Yesterday, regulators hit a Union Bank of Switzerland (UBS) affiliate in Puerto Rico with an orders to pay $33.5 million to settle claims the bank failed to supervise a representative who allegedly misled investors into using borrowed money to purchase the bank's proprietary closed-end bond funds.
The claims were brought jointly by the Securities and Exchange Commission (SEC) as well as the Financial Industry Regulatory Authority (FINRA). The SEC separately sued Jose G. Ramirez Jr., accusing him of misleading investors on the Caribbean island into using lines of credit to purchase roughly $50 million of the proprietary closed-end mutual funds that plummeted in value when the island’s bond market deteriorated in 2013.
To settle the SEC’s claims, UBS Financial Services Inc. of Puerto Rico agreed to pay $15 million in disgorgement, interest and penalties. FINRA separately fined the UBS unit $7.5 million over its alleged supervisory failures and ordered it to pay roughly $11 million to 165 customers hit with losses on the funds that Ramirez recommended and sold to them.
FINRA separately said UBS of Puerto Rico failed to have systems in place to spot and prevent unsuitable securities transactions and that it failed to adequately monitor whether certain customers’ fund purchases were suitable in light of increased risks in their existing portfolio.
According to the SEC’s lawsuit against Ramirez, which was filed in federal court in Puerto Rico, he made at least $2.8 million in illicit profits off a multiyear scheme, in which he allegedly persuaded investors to take out lines of credit to purchase the closed-end funds. The SEC said Ramirez, who was terminated from UBS last year, knew the firm’s policies and customer agreements prohibited brokerage customers from using non-purpose lines of credit extended, by a UBS bank affiliate, to purchase the closed-end municipal bond funds. Yet, Ramirez concocted a scheme whereby he persuaded customers to draw down their UBS lines of credit and then transfer the funds to a non-affiliated bank and subsequently use those deposits to purchase the UBS closed-end bond funds.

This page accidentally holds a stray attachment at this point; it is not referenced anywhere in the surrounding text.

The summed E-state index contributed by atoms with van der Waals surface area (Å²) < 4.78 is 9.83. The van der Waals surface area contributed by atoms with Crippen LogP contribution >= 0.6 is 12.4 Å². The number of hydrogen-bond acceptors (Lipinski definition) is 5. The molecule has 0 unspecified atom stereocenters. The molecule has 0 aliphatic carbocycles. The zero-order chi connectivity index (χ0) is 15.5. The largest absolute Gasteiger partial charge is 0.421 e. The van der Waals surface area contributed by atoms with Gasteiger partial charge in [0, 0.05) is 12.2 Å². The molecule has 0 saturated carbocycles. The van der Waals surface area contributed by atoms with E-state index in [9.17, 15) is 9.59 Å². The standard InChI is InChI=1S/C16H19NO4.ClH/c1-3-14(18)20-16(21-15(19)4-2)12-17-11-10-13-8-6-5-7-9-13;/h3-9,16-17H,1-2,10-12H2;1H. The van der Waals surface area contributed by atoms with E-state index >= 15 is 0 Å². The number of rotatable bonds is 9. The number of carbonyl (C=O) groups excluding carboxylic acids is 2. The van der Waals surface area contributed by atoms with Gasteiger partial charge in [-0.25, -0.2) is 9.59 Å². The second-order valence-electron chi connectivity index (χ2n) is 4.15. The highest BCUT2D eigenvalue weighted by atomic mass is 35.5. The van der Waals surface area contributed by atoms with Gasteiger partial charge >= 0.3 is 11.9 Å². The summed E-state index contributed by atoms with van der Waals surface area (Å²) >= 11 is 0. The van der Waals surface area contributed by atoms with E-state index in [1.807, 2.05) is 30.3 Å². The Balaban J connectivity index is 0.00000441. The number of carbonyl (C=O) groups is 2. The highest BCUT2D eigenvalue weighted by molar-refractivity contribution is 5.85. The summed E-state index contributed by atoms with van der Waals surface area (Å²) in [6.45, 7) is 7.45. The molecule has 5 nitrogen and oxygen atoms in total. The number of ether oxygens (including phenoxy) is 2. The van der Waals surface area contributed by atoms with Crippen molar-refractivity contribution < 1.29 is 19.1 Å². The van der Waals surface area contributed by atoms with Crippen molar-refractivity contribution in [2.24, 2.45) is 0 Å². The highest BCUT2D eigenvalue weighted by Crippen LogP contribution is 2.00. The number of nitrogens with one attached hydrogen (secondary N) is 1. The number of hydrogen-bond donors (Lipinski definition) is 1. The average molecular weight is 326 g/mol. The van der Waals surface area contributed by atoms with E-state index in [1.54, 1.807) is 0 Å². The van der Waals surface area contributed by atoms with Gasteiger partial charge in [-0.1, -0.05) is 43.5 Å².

To make matter worse for the customers, the lines of credit Ramirez encouraged clients to open were collateralized by their securities accounts. When the value of the securities in the accounts fell below the required collateral level, the customer received a margin maintenance call and were required to deposit additional assets or liquidate securities effectively wiping out many of the accounts.
The Swiss bank in July disclosed it was under investigation over the Puerto Rico securities business. In a statement Tuesday, a UBS spokeswoman said the firm is “pleased” to have resolved the matters with the SEC and FINRA. “We remain dedicated to serving our customers during this difficult economic time for the Commonwealth,” she said.
The SEC also sanctioned a former UBS branch manager who supervised Ramirez for allegedly failing to follow up on red flags about his conduct. Ramiro Colon agreed to pay a $25,000 fine and be suspended from the securities industry for a year.
The experienced securities litigation attorneys at Colling Gilbert Wright & Carter, along with local Puerto Rico counsel are aggressively investigating and filing claims on behalf of Puerto Rican residents who purchased and lost money in UBS, as well as other (Santander Securities, Banco Popular Securities) closed-end municipal bond funds. If you have lost money investing in Puerto Rican bonds and closed-end bond funds, please contact our office today for a free consultation.